Johanna Ndamwena Amunjela, 28, is a beauty with some big brains and her research into the treatment of brain, breast and gastric cancer has already reverberated around the world.
She will present her findings at the University of Cambridge at the Genes and Cancer Conference that begins today and ends on Wednesday in the United Kingdom.
The research that Amunjela carries out at the University of Aberdeen, where she is being supervised by Dr Steven Tucker, is among the first in the world to investigate the role that specific proteins called ‘Popeye domain containing protein1, 2 and 3 or Popdc1, 2 and 3’ play in the spread of cancer.
It is hoped that understanding these proteins better will lead to treatment breakthroughs globally.
In an interview with Namibian Sun via email this past weekend, Amunjela said: “In August 2010, I lost a very close friend to cancer. He was young, merely 28 years old, with a very promising career ahead of him. We were a small group of friends and used to hang out together till his very last moments.”
She said her friend had asked her to explain his medicines to him, so he could understand exactly how each one was helping his body.
“As a newly-qualified pharmacist this was my field. I understood the mechanisms of action of each one and the rational for all the combinations of medicines he was receiving,” she said.
“We’d chat about this and it would help him be more willing to take his medicine. In his last moments though, I felt very helpless and useless. My friend was dying and all I could offer him was a glass of water. From that moment onwards, I knew I had to do something more significant with my life. That is how my passion for cancer research began,” Amunyela said.
Born in Omusati
Amunjela was born in Ondukuta village in Omusati Region. She relocated to Walvis Bay at the age of 12 and continued with her schooling at the coastal town.
She calls herself “daddy’s girl” as her father had a big influence in her life.
“He was a very courageous and visionary, a go-getter who always encouraged us to strive to become more. Since I was about five years old, he started grooming me for greatness. He would say ‘daddy’s girl, when you grow up, you will go to university, be very educated, wise and take good care of yourself’. It became a poem and I would recite it to him every other day,” she related.
Her father passed away when she was 12, but he left a strong vision of the great person she grew into.
Her mother and older brother continued looking after her and three siblings.
“As a young girl I was into academics and modelling,” she told ?
She said that when she matriculated from Kuisebmond Secondary School, she could not apply directly to study pharmacy, because of the limited matric subjects on offer.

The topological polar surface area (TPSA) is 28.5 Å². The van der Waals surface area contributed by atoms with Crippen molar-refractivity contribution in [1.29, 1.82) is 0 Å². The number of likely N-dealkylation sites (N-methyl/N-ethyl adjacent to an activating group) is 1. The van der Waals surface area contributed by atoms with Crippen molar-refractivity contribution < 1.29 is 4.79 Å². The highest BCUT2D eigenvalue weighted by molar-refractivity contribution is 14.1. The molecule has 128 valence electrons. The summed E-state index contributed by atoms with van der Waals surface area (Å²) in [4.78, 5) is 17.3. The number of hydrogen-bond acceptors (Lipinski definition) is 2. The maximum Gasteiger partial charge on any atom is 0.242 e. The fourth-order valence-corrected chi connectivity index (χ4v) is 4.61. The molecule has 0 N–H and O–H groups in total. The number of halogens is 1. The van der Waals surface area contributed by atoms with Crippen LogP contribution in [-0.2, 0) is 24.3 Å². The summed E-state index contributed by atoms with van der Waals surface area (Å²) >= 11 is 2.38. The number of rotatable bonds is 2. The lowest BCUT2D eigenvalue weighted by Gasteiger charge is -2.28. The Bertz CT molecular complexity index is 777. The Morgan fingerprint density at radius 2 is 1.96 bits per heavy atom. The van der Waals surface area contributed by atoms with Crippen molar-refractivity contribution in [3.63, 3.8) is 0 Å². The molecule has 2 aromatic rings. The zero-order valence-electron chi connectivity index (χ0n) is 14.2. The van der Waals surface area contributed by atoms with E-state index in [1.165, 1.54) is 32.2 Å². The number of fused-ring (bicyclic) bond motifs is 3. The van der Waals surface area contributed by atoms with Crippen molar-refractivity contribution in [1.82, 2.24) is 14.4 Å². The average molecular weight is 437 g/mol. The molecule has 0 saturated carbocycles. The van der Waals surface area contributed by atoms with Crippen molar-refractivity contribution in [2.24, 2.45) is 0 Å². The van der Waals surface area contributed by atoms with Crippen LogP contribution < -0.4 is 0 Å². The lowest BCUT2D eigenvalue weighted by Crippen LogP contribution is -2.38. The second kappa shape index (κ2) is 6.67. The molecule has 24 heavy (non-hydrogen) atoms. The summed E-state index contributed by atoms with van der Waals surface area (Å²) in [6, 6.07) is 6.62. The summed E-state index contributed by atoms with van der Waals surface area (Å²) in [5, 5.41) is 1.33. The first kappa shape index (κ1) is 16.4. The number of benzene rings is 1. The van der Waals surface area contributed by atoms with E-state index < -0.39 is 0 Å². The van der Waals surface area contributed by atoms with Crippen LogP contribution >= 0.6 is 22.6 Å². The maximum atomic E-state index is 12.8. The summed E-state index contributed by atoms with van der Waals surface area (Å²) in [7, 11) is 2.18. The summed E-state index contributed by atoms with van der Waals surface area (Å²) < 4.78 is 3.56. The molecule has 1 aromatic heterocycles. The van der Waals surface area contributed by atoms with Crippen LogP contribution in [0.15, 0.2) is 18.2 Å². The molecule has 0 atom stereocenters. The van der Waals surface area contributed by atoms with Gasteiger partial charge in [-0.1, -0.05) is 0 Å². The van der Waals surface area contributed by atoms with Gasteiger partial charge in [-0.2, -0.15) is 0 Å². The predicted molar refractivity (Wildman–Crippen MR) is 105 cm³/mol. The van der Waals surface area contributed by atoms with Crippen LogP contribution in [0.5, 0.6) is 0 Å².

Amunjela said she attended a pre-pharmacy course at the University of Namibia (Unam) in 2004 before moving to Cape Town.
“I studied my Bachelor of Pharmacy (Honours) at the University of Western Cape and this institution really shaped my career as a scientist,” she said.
Amunjela said after deciding to specialise in pharmacology and branch into drug discovery, she found it extremely difficult to get any funding. “After approaching many in institutions in Namibia, the Ministries of Health and Education included, my family and I eventually made a plan to fund my studies,” she said.
“It was very disheartening to see that as a very talented Namibian student at the top of my class and with so many bright ideas, my government refused to fund me time and time again. This was even harder to stomach, after seeing how well-supported other students were, even those from countries that are extremely economically worse off than Namibia,” she lamented.
She further said her life at the University of Aberdeen in Scotland was not easy, but because of the kindness of the Scottish people and immense support from her family, she managed.
She graduated with a Masters in Clinical Pharmacology, obtaining a distinction in November 2013. She was awarded the JC Petrie Prize for graduating at the top of her class.
“I then commenced my PhD studies, which is funded by the University of Aberdeen. I am immensely grateful to this institution for recognising my potential and investing in my abilities. Without their help, my cancer research ideas would have never become a reality and my potential never realised.”
Pursue your dreams
Amunjela said people should pursue their dreams with courage.
“Do not limit yourself and do not let anybody limit you. Even if nobody believes in you or supports you, you must fight for your dreams. It’s never easy, but you are worth it. Give life your very best shot and allow yourself the opportunity to see what you can truly become, when you extend yourself to the fullest capacity of your capabilities. Leave your mark on the world and make up proud.”
WINDHOEK SELMA IKELA